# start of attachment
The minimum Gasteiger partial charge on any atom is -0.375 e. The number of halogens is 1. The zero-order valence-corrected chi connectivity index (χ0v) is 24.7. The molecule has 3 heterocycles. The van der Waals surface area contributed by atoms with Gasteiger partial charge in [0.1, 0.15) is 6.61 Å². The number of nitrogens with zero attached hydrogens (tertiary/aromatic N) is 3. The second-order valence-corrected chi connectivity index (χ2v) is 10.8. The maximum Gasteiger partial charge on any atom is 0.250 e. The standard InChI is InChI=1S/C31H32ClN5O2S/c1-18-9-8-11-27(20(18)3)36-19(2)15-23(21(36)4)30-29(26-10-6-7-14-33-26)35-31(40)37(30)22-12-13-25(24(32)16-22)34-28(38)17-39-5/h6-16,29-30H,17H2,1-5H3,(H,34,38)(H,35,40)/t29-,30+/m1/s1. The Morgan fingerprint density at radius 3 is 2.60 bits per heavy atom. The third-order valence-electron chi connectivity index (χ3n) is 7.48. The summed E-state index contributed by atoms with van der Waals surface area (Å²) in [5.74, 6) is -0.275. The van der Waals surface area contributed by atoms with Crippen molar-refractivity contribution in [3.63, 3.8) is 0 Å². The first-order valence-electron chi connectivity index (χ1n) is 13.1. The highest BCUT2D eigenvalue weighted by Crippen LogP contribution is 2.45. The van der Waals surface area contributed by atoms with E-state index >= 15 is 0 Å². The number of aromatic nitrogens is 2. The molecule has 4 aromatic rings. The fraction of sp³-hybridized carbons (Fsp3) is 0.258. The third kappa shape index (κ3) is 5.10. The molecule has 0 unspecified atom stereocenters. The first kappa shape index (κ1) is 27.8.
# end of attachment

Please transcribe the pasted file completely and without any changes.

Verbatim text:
The minimum Gasteiger partial charge on any atom is -0.375 e. The number of halogens is 1. The zero-order valence-corrected chi connectivity index (χ0v) is 24.7. The molecule has 3 heterocycles. The van der Waals surface area contributed by atoms with Gasteiger partial charge in [0.1, 0.15) is 6.61 Å². The number of nitrogens with zero attached hydrogens (tertiary/aromatic N) is 3. The second-order valence-corrected chi connectivity index (χ2v) is 10.8. The maximum Gasteiger partial charge on any atom is 0.250 e. The standard InChI is InChI=1S/C31H32ClN5O2S/c1-18-9-8-11-27(20(18)3)36-19(2)15-23(21(36)4)30-29(26-10-6-7-14-33-26)35-31(40)37(30)22-12-13-25(24(32)16-22)34-28(38)17-39-5/h6-16,29-30H,17H2,1-5H3,(H,34,38)(H,35,40)/t29-,30+/m1/s1. The Morgan fingerprint density at radius 3 is 2.60 bits per heavy atom. The third-order valence-electron chi connectivity index (χ3n) is 7.48. The summed E-state index contributed by atoms with van der Waals surface area (Å²) in [5.74, 6) is -0.275. The van der Waals surface area contributed by atoms with Crippen molar-refractivity contribution in [3.63, 3.8) is 0 Å². The first-order valence-electron chi connectivity index (χ1n) is 13.1. The highest BCUT2D eigenvalue weighted by Crippen LogP contribution is 2.45. The van der Waals surface area contributed by atoms with E-state index >= 15 is 0 Å². The number of aromatic nitrogens is 2. The molecule has 4 aromatic rings. The fraction of sp³-hybridized carbons (Fsp3) is 0.258. The third kappa shape index (κ3) is 5.10. The molecule has 0 unspecified atom stereocenters. The first kappa shape index (κ1) is 27.8.